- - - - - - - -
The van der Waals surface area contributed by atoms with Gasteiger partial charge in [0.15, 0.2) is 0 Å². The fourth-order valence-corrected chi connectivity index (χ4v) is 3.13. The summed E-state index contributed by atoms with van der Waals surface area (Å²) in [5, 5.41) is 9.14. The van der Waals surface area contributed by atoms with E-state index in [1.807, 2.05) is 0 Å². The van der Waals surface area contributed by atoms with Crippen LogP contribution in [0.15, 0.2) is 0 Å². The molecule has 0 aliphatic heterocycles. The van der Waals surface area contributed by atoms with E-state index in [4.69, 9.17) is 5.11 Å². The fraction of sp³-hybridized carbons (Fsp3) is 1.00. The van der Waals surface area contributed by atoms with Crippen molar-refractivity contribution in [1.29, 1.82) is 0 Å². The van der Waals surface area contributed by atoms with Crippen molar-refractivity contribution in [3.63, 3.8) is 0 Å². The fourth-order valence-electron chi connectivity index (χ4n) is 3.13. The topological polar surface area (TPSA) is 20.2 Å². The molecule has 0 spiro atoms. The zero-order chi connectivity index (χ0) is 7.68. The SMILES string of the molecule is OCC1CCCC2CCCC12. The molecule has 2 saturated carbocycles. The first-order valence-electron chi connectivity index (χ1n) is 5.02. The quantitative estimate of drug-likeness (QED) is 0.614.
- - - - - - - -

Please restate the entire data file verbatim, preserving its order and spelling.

The van der Waals surface area contributed by atoms with Gasteiger partial charge in [0.15, 0.2) is 0 Å². The fourth-order valence-corrected chi connectivity index (χ4v) is 3.13. The summed E-state index contributed by atoms with van der Waals surface area (Å²) in [5, 5.41) is 9.14. The van der Waals surface area contributed by atoms with E-state index in [1.807, 2.05) is 0 Å². The van der Waals surface area contributed by atoms with Crippen LogP contribution in [0.15, 0.2) is 0 Å². The molecule has 0 aliphatic heterocycles. The van der Waals surface area contributed by atoms with E-state index in [4.69, 9.17) is 5.11 Å². The fraction of sp³-hybridized carbons (Fsp3) is 1.00. The van der Waals surface area contributed by atoms with Crippen molar-refractivity contribution in [1.29, 1.82) is 0 Å². The van der Waals surface area contributed by atoms with Crippen molar-refractivity contribution in [3.63, 3.8) is 0 Å². The fourth-order valence-electron chi connectivity index (χ4n) is 3.13. The topological polar surface area (TPSA) is 20.2 Å². The molecule has 0 spiro atoms. The zero-order chi connectivity index (χ0) is 7.68. The SMILES string of the molecule is OCC1CCCC2CCCC12. The molecule has 2 saturated carbocycles. The first-order valence-electron chi connectivity index (χ1n) is 5.02. The quantitative estimate of drug-likeness (QED) is 0.614.